In his Complaint, Plaintiff alleges that Judge Ward violated his substantive due process rights by "illegally" issuing the Order of Commitment, which, in Plaintiff's view, resulted in his false imprisonment for approximately one year. (Complaint, Docket No. 1, p. 3-4.) Plaintiff argues that Judge Ward lacked jurisdiction to issue an Order of Commitment because Plaintiff had not first been arraigned as required by N.Y. C.P.L. § 730.50. (Plaintiff's Submission in Opposition, pp. 6, 10, 12, 36-37.) Based on this argument, Plaintiff contends that the second exception to judicial immunity discussed above applies in this case. Defendant argues that he is entitled to judicial immunity because he had proper jurisdiction over the criminal matter, which was the context within which he issued the Order of Commitment.
"Because 'some of the most difficult and embarrassing questions which a judicial officer is called upon to consider and determine relate to his jurisdiction . . . ,' the scope of the judge's jurisdiction must be construed broadly when the issue is the immunity of the judge." Stump v. Sparkman, 435 U.S. at 356-57 (quoting Bradley, 80 U.S. at 352). Here, this Court finds that it is beyond dispute that Judge Ward had proper jurisdiction over the criminal matter, and proper jurisdiction to issue an Order of Commitment.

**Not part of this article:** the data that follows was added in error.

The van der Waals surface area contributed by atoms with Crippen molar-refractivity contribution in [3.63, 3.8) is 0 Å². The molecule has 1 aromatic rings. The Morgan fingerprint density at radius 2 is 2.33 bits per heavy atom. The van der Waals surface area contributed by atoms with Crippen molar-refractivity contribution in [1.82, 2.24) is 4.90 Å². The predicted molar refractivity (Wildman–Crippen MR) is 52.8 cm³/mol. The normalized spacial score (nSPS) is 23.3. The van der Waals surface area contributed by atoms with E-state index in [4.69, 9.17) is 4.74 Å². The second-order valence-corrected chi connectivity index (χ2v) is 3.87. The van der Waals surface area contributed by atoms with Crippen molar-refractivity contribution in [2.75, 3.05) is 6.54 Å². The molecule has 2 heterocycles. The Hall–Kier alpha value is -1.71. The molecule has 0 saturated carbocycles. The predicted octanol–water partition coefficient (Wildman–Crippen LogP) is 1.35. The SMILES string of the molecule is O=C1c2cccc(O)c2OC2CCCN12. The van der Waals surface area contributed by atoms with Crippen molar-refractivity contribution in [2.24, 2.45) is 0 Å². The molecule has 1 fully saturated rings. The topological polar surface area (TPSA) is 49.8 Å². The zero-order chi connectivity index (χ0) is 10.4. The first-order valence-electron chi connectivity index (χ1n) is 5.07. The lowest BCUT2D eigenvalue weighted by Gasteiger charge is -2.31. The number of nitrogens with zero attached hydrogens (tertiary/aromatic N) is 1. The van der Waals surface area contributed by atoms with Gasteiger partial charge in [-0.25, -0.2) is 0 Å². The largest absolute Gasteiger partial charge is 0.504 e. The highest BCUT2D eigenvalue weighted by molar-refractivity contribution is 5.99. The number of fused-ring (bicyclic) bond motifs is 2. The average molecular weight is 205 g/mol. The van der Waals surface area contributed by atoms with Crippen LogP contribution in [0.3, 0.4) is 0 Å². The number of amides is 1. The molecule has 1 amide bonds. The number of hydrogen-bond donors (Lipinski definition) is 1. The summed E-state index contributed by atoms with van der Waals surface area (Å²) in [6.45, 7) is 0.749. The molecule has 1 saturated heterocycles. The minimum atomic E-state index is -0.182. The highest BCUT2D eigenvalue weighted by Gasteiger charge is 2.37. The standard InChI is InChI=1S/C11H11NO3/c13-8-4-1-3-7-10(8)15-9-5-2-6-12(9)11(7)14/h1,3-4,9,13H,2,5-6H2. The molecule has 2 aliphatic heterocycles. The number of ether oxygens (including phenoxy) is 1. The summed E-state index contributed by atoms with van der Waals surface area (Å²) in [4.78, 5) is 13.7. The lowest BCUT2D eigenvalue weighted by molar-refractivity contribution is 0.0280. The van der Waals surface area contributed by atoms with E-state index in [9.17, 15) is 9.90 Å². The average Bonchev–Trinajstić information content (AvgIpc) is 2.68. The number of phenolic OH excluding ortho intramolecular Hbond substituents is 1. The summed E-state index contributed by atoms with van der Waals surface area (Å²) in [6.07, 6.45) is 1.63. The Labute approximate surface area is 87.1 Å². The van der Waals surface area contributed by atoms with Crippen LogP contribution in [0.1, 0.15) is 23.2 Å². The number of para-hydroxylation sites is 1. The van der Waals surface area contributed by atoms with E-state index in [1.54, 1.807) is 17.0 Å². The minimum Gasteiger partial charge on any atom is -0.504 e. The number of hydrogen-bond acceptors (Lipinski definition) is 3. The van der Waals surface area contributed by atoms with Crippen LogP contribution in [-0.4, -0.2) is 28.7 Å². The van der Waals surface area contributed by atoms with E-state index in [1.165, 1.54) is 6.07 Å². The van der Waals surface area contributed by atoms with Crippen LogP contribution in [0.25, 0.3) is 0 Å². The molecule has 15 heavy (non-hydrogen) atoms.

Although Plaintiff couches his argument in jurisdictional terms, he really is complaining that Judge Ward erroneously issued the Order of Contempt. That is, Plaintiff does not argue that Judge Ward lacked jurisdiction to issue the Order under any circumstance, but rather, that he did so erroneously in this case because he did not first conduct an arraignment. But there is no need for this Court to determine whether Judge Ward erred. In Stump, the United States Supreme Court determined that "[a] judge will not be deprived of immunity because the action he took was in error, was done maliciously, or was in excess of his authority; rather, he will be subject to liability only when he has acted in the 'clear absence of all jurisdiction.'" 435 U.S. at 356-57 (quoting Bradley, 80 U.S. at 351) (emphasis added).
Thus, even assuming that New York law requires that an arraignment be conducted before an Order of Commitment can be issued, Judge Ward is entitled to the protection of judicial immunity because he did not act in the clear absence of all jurisdiction in issuing the Order of Commitment. See Stump, 435 U.S. at 356-57. There is no dispute that Judge Ward had jurisdiction to issue an Order of Protection. The dispute is whether he did so properly. But whether he did or did not, Judge Ward is nonetheless protected from suit by the doctrine of judicial immunity, and therefore entitled to summary judgment.
Based on the foregoing, this Court finds that Judge Ward is entitled to judicial immunity from Plaintiff's suit. Accordingly, Defendant's Motion for Summary Judgment is granted.
IT HEREBY IS ORDERED, that Defendant's Motion for Summary Judgment (Docket No. 3) is GRANTED.
FURTHER, that the Clerk of the Court is directed to close this case.